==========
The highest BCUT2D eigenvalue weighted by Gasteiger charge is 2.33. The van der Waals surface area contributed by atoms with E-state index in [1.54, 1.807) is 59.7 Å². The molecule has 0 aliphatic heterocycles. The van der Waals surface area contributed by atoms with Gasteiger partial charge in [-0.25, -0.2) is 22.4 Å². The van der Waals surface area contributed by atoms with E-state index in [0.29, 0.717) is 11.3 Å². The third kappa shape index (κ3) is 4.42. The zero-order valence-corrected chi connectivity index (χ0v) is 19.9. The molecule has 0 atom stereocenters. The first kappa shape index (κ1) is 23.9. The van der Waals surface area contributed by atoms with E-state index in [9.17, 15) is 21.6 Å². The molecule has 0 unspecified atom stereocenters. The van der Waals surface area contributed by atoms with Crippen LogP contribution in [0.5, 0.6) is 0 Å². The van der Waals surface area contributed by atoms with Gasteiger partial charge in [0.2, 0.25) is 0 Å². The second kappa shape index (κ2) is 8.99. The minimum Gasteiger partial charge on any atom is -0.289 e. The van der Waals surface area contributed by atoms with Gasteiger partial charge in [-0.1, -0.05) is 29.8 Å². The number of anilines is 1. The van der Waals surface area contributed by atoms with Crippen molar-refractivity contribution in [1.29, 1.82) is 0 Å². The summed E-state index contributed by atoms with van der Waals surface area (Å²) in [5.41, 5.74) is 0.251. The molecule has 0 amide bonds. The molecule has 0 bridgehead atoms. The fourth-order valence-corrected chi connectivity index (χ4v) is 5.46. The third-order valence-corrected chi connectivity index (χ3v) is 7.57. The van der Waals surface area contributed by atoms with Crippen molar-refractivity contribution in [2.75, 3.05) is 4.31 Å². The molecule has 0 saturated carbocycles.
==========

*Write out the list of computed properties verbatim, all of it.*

The highest BCUT2D eigenvalue weighted by Gasteiger charge is 2.33. The van der Waals surface area contributed by atoms with E-state index in [1.54, 1.807) is 59.7 Å². The molecule has 0 aliphatic heterocycles. The van der Waals surface area contributed by atoms with Gasteiger partial charge in [-0.25, -0.2) is 22.4 Å². The van der Waals surface area contributed by atoms with E-state index in [0.29, 0.717) is 11.3 Å². The third kappa shape index (κ3) is 4.42. The zero-order valence-corrected chi connectivity index (χ0v) is 19.9. The molecule has 0 atom stereocenters. The first kappa shape index (κ1) is 23.9. The van der Waals surface area contributed by atoms with E-state index in [9.17, 15) is 21.6 Å². The molecule has 0 unspecified atom stereocenters. The van der Waals surface area contributed by atoms with Crippen LogP contribution in [0.5, 0.6) is 0 Å². The van der Waals surface area contributed by atoms with Gasteiger partial charge in [0.2, 0.25) is 0 Å². The second kappa shape index (κ2) is 8.99. The minimum Gasteiger partial charge on any atom is -0.289 e. The van der Waals surface area contributed by atoms with Gasteiger partial charge in [-0.1, -0.05) is 29.8 Å². The number of anilines is 1. The van der Waals surface area contributed by atoms with Crippen molar-refractivity contribution in [1.29, 1.82) is 0 Å². The summed E-state index contributed by atoms with van der Waals surface area (Å²) in [5.41, 5.74) is 0.251. The molecule has 0 amide bonds. The molecule has 0 bridgehead atoms. The fourth-order valence-corrected chi connectivity index (χ4v) is 5.46. The third-order valence-corrected chi connectivity index (χ3v) is 7.57. The van der Waals surface area contributed by atoms with Crippen molar-refractivity contribution in [2.75, 3.05) is 4.31 Å². The molecule has 0 saturated carbocycles.